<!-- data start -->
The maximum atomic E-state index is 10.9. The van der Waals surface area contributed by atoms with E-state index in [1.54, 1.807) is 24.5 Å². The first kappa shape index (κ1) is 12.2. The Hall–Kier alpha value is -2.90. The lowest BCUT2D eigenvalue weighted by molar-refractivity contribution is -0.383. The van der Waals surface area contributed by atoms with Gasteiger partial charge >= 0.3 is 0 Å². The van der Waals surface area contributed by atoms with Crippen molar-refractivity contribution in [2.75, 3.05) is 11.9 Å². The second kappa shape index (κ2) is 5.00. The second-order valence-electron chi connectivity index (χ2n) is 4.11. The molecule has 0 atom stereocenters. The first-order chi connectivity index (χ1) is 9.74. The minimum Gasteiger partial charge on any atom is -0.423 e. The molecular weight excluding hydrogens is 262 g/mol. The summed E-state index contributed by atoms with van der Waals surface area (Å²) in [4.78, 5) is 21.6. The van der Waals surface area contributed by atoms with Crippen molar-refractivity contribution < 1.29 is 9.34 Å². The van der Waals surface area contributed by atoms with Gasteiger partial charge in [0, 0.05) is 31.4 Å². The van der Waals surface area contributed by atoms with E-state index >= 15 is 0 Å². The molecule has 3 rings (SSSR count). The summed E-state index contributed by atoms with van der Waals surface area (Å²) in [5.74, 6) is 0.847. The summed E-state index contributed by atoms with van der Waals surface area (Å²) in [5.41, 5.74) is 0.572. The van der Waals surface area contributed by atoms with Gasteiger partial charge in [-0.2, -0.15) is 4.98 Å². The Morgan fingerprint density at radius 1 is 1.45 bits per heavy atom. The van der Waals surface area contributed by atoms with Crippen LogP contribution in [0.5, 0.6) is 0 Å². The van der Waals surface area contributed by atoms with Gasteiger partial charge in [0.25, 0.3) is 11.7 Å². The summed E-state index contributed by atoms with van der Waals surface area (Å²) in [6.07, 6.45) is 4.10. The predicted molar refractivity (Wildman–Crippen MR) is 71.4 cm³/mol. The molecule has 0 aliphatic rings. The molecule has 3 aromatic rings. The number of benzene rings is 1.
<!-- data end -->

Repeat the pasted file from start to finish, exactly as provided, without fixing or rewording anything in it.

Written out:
The maximum atomic E-state index is 10.9. The van der Waals surface area contributed by atoms with E-state index in [1.54, 1.807) is 24.5 Å². The first kappa shape index (κ1) is 12.2. The Hall–Kier alpha value is -2.90. The lowest BCUT2D eigenvalue weighted by molar-refractivity contribution is -0.383. The van der Waals surface area contributed by atoms with Gasteiger partial charge >= 0.3 is 0 Å². The van der Waals surface area contributed by atoms with Crippen molar-refractivity contribution in [2.75, 3.05) is 11.9 Å². The second kappa shape index (κ2) is 5.00. The second-order valence-electron chi connectivity index (χ2n) is 4.11. The molecule has 0 atom stereocenters. The first-order chi connectivity index (χ1) is 9.74. The minimum Gasteiger partial charge on any atom is -0.423 e. The molecular weight excluding hydrogens is 262 g/mol. The summed E-state index contributed by atoms with van der Waals surface area (Å²) in [4.78, 5) is 21.6. The van der Waals surface area contributed by atoms with Crippen molar-refractivity contribution < 1.29 is 9.34 Å². The van der Waals surface area contributed by atoms with Gasteiger partial charge in [0, 0.05) is 31.4 Å². The van der Waals surface area contributed by atoms with E-state index >= 15 is 0 Å². The molecule has 3 rings (SSSR count). The summed E-state index contributed by atoms with van der Waals surface area (Å²) in [5.74, 6) is 0.847. The summed E-state index contributed by atoms with van der Waals surface area (Å²) in [5.41, 5.74) is 0.572. The van der Waals surface area contributed by atoms with Gasteiger partial charge in [-0.2, -0.15) is 4.98 Å². The Morgan fingerprint density at radius 1 is 1.45 bits per heavy atom. The van der Waals surface area contributed by atoms with Crippen LogP contribution in [0.5, 0.6) is 0 Å². The van der Waals surface area contributed by atoms with Gasteiger partial charge in [0.25, 0.3) is 11.7 Å². The summed E-state index contributed by atoms with van der Waals surface area (Å²) in [6.07, 6.45) is 4.10. The predicted molar refractivity (Wildman–Crippen MR) is 71.4 cm³/mol. The molecule has 0 aliphatic rings. The molecule has 3 aromatic rings. The number of benzene rings is 1.